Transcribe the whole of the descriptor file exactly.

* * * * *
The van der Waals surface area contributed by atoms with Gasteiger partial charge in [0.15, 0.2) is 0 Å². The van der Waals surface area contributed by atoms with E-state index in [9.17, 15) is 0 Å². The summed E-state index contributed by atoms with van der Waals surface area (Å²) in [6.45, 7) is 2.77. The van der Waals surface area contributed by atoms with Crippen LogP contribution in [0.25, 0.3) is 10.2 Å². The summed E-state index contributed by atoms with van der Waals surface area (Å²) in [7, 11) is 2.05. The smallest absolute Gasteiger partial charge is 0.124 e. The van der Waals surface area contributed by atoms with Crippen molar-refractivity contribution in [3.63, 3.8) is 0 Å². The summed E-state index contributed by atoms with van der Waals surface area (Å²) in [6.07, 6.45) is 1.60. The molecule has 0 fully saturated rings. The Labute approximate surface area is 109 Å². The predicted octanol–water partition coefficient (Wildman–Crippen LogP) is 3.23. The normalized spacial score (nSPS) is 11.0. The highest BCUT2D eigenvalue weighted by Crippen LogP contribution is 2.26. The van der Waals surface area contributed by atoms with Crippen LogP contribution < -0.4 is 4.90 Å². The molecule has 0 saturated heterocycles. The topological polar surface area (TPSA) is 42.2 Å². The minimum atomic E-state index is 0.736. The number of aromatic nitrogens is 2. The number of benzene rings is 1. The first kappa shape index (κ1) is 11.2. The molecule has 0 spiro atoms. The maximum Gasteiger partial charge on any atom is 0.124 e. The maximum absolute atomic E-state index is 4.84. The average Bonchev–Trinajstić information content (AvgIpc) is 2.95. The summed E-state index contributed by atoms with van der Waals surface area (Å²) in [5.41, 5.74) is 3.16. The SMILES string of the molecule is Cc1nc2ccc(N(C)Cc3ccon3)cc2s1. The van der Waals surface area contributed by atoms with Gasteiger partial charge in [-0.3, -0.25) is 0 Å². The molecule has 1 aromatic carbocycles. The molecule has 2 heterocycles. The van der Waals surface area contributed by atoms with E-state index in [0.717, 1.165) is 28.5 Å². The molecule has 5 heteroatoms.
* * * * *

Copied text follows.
The van der Waals surface area contributed by atoms with Gasteiger partial charge in [0.15, 0.2) is 0 Å². The van der Waals surface area contributed by atoms with E-state index in [9.17, 15) is 0 Å². The summed E-state index contributed by atoms with van der Waals surface area (Å²) in [6.45, 7) is 2.77. The van der Waals surface area contributed by atoms with Crippen LogP contribution in [0.25, 0.3) is 10.2 Å². The summed E-state index contributed by atoms with van der Waals surface area (Å²) in [7, 11) is 2.05. The smallest absolute Gasteiger partial charge is 0.124 e. The van der Waals surface area contributed by atoms with Crippen molar-refractivity contribution in [3.63, 3.8) is 0 Å². The summed E-state index contributed by atoms with van der Waals surface area (Å²) in [6.07, 6.45) is 1.60. The molecule has 0 fully saturated rings. The Labute approximate surface area is 109 Å². The predicted octanol–water partition coefficient (Wildman–Crippen LogP) is 3.23. The normalized spacial score (nSPS) is 11.0. The highest BCUT2D eigenvalue weighted by Crippen LogP contribution is 2.26. The van der Waals surface area contributed by atoms with Crippen LogP contribution < -0.4 is 4.90 Å². The molecule has 0 saturated heterocycles. The topological polar surface area (TPSA) is 42.2 Å². The minimum atomic E-state index is 0.736. The number of aromatic nitrogens is 2. The number of benzene rings is 1. The first kappa shape index (κ1) is 11.2. The molecule has 0 spiro atoms. The maximum Gasteiger partial charge on any atom is 0.124 e. The maximum absolute atomic E-state index is 4.84. The average Bonchev–Trinajstić information content (AvgIpc) is 2.95. The summed E-state index contributed by atoms with van der Waals surface area (Å²) in [5.41, 5.74) is 3.16. The SMILES string of the molecule is Cc1nc2ccc(N(C)Cc3ccon3)cc2s1. The van der Waals surface area contributed by atoms with Gasteiger partial charge in [-0.3, -0.25) is 0 Å². The molecule has 1 aromatic carbocycles. The molecule has 2 heterocycles. The van der Waals surface area contributed by atoms with E-state index in [0.717, 1.165) is 28.5 Å². The molecule has 5 heteroatoms.